“The takeaway is that there’s no question that these companies that were under scrutiny that had these deals reviewed had to spend money … and use resources unnecessarily,” Karnes said. “Also, I think to some extent, investors may have suffered because … some of these companies assumed that these deals were going to go through, included them in the revenues in their guidance, and then when the deals were prolonged, … they weren’t able to meet their numbers, so the stock prices in some cases suffered and I’m sure some investors lost money.”
Many of the cannabis mergers under investigation did not get closed, Berlin said, due to these additional costs and time delays, and now, not only are the companies involved left with little to no recourse, but the DOJ’s actions have dramatically slowed the M&A activity in the industry.
“The actions by the DOJ scared other parties from entering mergers and acquisitions,” Berlin said. “The stunning thing is Attorney General Barr, if these allegations are true, basically got what he wanted, which is a chilling effect on the industry. There is no great recourse other than I would hope these allegations now prevent the DOJ from bringing other spurious antitrust claims or allegations against other parties in the industry. … If it turns out that there are no repercussions for this sort of activity, then maybe that chill will remain.”
“It just underscores a lack of coordination at the federal level,” Karnes added. “It was just a complete waste of time and it appears to be a ploy to disrupt the growth of the industry. … And I don’t think there will be any more types of scrutiny. The whistle’s been blown.”
From a larger perspective, however, these accusations could have repercussions that expand beyond the cannabis industry.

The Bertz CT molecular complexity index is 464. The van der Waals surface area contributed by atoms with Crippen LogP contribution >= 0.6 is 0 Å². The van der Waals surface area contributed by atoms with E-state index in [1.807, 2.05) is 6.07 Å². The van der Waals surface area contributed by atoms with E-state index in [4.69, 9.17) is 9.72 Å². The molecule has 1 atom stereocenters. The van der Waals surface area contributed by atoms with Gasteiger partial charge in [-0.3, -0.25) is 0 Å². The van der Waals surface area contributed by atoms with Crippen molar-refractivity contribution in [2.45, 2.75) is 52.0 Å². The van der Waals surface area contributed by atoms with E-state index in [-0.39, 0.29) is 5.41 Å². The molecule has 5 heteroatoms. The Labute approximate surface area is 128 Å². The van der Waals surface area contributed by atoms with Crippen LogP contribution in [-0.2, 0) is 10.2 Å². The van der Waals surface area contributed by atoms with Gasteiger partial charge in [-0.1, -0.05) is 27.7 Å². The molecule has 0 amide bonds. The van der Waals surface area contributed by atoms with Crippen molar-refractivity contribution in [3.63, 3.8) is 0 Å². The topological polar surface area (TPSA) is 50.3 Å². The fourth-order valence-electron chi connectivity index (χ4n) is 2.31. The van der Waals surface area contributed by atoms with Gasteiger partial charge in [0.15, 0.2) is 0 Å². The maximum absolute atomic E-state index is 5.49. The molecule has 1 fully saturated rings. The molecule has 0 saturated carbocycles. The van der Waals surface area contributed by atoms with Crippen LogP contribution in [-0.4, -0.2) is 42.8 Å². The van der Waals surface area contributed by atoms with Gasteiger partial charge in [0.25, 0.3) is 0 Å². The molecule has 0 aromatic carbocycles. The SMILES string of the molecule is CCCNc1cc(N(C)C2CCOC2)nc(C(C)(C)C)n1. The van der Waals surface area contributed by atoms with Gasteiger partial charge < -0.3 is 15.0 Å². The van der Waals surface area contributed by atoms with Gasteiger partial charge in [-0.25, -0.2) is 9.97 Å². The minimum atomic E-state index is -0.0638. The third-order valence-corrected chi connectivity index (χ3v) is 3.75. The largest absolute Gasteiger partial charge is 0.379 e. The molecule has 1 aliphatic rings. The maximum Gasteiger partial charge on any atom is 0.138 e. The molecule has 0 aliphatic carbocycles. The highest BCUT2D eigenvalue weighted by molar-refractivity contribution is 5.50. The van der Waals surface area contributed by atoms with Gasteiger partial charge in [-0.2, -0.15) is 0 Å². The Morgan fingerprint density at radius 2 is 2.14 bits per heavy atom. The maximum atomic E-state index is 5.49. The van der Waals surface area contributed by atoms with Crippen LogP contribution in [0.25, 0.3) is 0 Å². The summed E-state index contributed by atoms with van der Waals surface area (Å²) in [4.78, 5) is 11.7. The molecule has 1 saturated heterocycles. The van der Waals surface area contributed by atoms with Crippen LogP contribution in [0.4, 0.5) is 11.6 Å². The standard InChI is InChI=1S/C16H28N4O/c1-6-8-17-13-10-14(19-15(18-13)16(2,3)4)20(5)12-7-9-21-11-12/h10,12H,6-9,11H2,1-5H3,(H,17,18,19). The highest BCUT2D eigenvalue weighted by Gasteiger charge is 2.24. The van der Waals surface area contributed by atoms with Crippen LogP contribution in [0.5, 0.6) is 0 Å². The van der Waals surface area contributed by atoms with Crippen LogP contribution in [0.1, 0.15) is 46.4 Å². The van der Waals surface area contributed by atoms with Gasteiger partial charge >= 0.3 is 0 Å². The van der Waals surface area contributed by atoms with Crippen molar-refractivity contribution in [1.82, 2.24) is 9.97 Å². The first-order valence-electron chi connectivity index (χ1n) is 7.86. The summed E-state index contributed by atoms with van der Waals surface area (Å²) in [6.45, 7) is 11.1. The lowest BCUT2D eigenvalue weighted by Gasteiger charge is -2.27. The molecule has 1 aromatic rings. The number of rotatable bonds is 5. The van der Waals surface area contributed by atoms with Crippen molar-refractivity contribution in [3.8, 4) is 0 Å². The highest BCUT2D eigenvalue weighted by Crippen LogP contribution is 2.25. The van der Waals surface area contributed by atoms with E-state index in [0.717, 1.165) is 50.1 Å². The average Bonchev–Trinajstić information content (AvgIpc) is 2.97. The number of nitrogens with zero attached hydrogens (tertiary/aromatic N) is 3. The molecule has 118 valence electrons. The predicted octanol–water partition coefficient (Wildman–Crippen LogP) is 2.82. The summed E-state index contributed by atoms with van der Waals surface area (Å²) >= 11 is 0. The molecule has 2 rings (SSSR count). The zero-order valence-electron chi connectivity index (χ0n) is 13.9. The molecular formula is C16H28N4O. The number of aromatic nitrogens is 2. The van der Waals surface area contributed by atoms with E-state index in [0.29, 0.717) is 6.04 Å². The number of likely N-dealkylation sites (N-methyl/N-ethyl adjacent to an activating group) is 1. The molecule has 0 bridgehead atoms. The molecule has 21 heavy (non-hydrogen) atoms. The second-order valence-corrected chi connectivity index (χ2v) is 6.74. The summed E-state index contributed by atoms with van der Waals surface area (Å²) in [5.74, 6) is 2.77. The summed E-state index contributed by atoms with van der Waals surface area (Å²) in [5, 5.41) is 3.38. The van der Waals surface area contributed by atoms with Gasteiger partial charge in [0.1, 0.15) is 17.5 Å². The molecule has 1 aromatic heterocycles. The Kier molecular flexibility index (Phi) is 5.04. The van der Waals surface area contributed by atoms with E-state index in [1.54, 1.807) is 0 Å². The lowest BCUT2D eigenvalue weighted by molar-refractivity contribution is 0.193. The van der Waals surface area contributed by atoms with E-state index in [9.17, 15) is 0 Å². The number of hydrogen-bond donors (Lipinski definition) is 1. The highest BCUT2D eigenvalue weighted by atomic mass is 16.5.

“Using one’s office for personal gain or to implement one’s personal view at the expense of sound government policy and the rule of law is the definition of government corruption,” Berlin said.
The fact that Barr targeted a particular industry is not only corrupt, he added, but it also raises questions about perjury.
“The attorney general testified under oath in his confirmation hearing before the U.S. Senate that he would not … upset federal expectations … as a result of the Cole Memorandum,” Berlin said. “There were people relying on the federal government not entering this area, and he was saying, … ‘I’m not going to go after companies that are relying on the Cole Memorandum,’ and he did just that.”
For Karnes, however, if the allegations are true, it could signal a more positive message for the cannabis industry, one that underscores its resilience and, perhaps, its inevitability.
“If [Barr] was so opposed to pot like [former Attorney General Jeff] Sessions was, and Sessions came out with that statement when he first took office, then why didn’t this guy do it?” Karnes said. “I think it’s because he knows he can’t stop it legally. He can’t just come in and shut everything down, so what does he do? He tries to crumble it in another way, in an indirect way, to weaken it. To me, this is a net positive for the industry because it really signals that it is going to become legal. If it wasn’t, he would shut it down."